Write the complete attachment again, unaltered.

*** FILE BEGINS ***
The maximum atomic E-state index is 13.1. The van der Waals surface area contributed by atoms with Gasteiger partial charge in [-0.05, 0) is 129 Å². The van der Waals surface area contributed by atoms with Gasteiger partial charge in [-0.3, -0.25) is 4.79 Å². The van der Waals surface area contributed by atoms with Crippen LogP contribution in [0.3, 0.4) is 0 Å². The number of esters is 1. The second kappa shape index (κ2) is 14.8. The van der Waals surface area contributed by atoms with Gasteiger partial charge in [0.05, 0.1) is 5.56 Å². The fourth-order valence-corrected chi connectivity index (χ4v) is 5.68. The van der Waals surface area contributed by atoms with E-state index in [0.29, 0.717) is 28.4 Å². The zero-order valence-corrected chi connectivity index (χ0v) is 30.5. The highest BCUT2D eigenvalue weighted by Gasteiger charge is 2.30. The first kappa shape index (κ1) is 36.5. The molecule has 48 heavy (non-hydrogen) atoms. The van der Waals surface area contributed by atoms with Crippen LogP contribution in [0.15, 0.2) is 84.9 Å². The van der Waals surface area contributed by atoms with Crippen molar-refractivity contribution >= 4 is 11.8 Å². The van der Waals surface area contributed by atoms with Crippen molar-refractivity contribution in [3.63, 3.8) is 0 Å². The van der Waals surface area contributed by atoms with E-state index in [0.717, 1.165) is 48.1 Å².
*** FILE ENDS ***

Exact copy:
The maximum atomic E-state index is 13.1. The van der Waals surface area contributed by atoms with Gasteiger partial charge in [-0.05, 0) is 129 Å². The van der Waals surface area contributed by atoms with Gasteiger partial charge in [-0.3, -0.25) is 4.79 Å². The van der Waals surface area contributed by atoms with Crippen LogP contribution in [0.3, 0.4) is 0 Å². The number of esters is 1. The second kappa shape index (κ2) is 14.8. The van der Waals surface area contributed by atoms with Gasteiger partial charge in [0.05, 0.1) is 5.56 Å². The fourth-order valence-corrected chi connectivity index (χ4v) is 5.68. The van der Waals surface area contributed by atoms with E-state index in [0.29, 0.717) is 28.4 Å². The zero-order valence-corrected chi connectivity index (χ0v) is 30.5. The highest BCUT2D eigenvalue weighted by Gasteiger charge is 2.30. The first kappa shape index (κ1) is 36.5. The molecule has 48 heavy (non-hydrogen) atoms. The van der Waals surface area contributed by atoms with Crippen LogP contribution in [0.15, 0.2) is 84.9 Å². The van der Waals surface area contributed by atoms with Crippen molar-refractivity contribution >= 4 is 11.8 Å². The van der Waals surface area contributed by atoms with Crippen molar-refractivity contribution in [3.63, 3.8) is 0 Å². The van der Waals surface area contributed by atoms with E-state index in [0.717, 1.165) is 48.1 Å².